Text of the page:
Changes in the party politics of the new EU member states in Central Europe: patterns of Europeanization and democratization

Lewis, Paul G. (2008). Changes in the party politics of the new EU member states in Central Europe: patterns of Europeanization and democratization. Journal of Southern Europe and the Balkans, 10(2) pp. 151–165.

DOI: https://doi.org/10.1080/14613190802145911

Abstract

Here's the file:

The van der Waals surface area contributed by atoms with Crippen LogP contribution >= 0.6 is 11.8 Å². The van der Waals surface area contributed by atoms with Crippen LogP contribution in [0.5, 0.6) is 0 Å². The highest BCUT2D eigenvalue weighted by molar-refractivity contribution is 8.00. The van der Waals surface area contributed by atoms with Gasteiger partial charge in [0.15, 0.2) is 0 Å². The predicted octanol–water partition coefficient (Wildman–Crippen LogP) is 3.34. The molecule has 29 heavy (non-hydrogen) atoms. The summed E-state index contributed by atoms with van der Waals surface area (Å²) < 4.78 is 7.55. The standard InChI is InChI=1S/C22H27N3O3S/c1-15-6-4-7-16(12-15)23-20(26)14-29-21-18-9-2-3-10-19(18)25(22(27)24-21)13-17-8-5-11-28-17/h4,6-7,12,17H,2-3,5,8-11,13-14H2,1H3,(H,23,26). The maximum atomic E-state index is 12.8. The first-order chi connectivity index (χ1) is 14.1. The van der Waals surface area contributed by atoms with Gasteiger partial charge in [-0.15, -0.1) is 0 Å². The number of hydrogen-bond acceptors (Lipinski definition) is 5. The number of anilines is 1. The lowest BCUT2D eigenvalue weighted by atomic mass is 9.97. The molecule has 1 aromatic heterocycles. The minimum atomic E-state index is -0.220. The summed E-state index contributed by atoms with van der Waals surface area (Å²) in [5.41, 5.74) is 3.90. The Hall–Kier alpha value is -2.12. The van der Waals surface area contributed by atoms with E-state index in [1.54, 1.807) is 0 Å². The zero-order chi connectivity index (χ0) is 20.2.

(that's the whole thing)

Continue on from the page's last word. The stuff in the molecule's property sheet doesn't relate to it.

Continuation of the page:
The article falls into three parts: an introduction that points to some general links between Europeanization, democratization and party status in the new accession countries, a more extensive discussion of developments in particular areas of party development since the enlargement of 2004, and some tentative conclusions (or suggestions) about continuing processes of democratization within the context of the European Union. In terms of party politics in relation to European impacts on democratization we conclude that in CE the logic of national party competition has overridden other logics, including that of the EU. Integration may have increased the distance between elites and citizens in some cases and depoliticized certain issues (where the acquis left little room for autonomous politics) but, in contrast to claims made of Western Europe, it is not clear that there has been a ‘hollowing out’ of party competition. The features of more successful democratization cluster in the Central and East European countries closer to the EU core. The non-democracies and bare electoral democracies of the region all lie beyond the ambit of the EU. All the liberal democracies are now EU members, and those with some defects in this regard are either the most recent (Bulgaria and Romania) or prospective (Croatia) members. But there is still a paradox in the accession process as it privileges the core national executive and puts strain on its relations with other components of the political system – possibly helping to undermine democratic stability.

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